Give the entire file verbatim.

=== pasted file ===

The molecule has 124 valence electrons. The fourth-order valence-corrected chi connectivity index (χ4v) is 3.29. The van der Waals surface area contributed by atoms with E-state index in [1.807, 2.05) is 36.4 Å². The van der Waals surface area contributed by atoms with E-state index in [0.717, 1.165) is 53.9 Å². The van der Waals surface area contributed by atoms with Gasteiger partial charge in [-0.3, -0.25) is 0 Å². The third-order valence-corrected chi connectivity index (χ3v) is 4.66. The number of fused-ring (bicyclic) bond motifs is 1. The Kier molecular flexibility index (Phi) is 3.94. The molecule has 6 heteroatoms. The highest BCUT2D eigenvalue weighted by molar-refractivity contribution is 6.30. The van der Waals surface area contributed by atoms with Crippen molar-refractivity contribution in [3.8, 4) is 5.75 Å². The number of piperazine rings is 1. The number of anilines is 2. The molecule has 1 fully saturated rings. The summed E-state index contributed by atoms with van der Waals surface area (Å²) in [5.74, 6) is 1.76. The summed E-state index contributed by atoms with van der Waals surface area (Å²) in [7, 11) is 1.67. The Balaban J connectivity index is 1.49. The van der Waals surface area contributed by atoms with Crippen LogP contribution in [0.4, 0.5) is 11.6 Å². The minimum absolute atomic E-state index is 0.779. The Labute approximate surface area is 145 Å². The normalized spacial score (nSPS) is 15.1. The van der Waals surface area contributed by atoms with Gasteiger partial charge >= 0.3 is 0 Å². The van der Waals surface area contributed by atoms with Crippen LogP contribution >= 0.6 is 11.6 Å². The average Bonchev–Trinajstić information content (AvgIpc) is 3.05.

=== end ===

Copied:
The molecule has 124 valence electrons. The fourth-order valence-corrected chi connectivity index (χ4v) is 3.29. The van der Waals surface area contributed by atoms with E-state index in [1.807, 2.05) is 36.4 Å². The van der Waals surface area contributed by atoms with E-state index in [0.717, 1.165) is 53.9 Å². The van der Waals surface area contributed by atoms with Gasteiger partial charge in [-0.3, -0.25) is 0 Å². The third-order valence-corrected chi connectivity index (χ3v) is 4.66. The number of fused-ring (bicyclic) bond motifs is 1. The Kier molecular flexibility index (Phi) is 3.94. The molecule has 6 heteroatoms. The highest BCUT2D eigenvalue weighted by molar-refractivity contribution is 6.30. The van der Waals surface area contributed by atoms with Crippen molar-refractivity contribution in [3.8, 4) is 5.75 Å². The number of piperazine rings is 1. The number of anilines is 2. The molecule has 1 fully saturated rings. The summed E-state index contributed by atoms with van der Waals surface area (Å²) in [5.74, 6) is 1.76. The summed E-state index contributed by atoms with van der Waals surface area (Å²) in [7, 11) is 1.67. The Balaban J connectivity index is 1.49. The van der Waals surface area contributed by atoms with Crippen LogP contribution in [0.4, 0.5) is 11.6 Å². The minimum absolute atomic E-state index is 0.779. The Labute approximate surface area is 145 Å². The normalized spacial score (nSPS) is 15.1. The van der Waals surface area contributed by atoms with Gasteiger partial charge >= 0.3 is 0 Å². The van der Waals surface area contributed by atoms with Crippen LogP contribution >= 0.6 is 11.6 Å². The average Bonchev–Trinajstić information content (AvgIpc) is 3.05.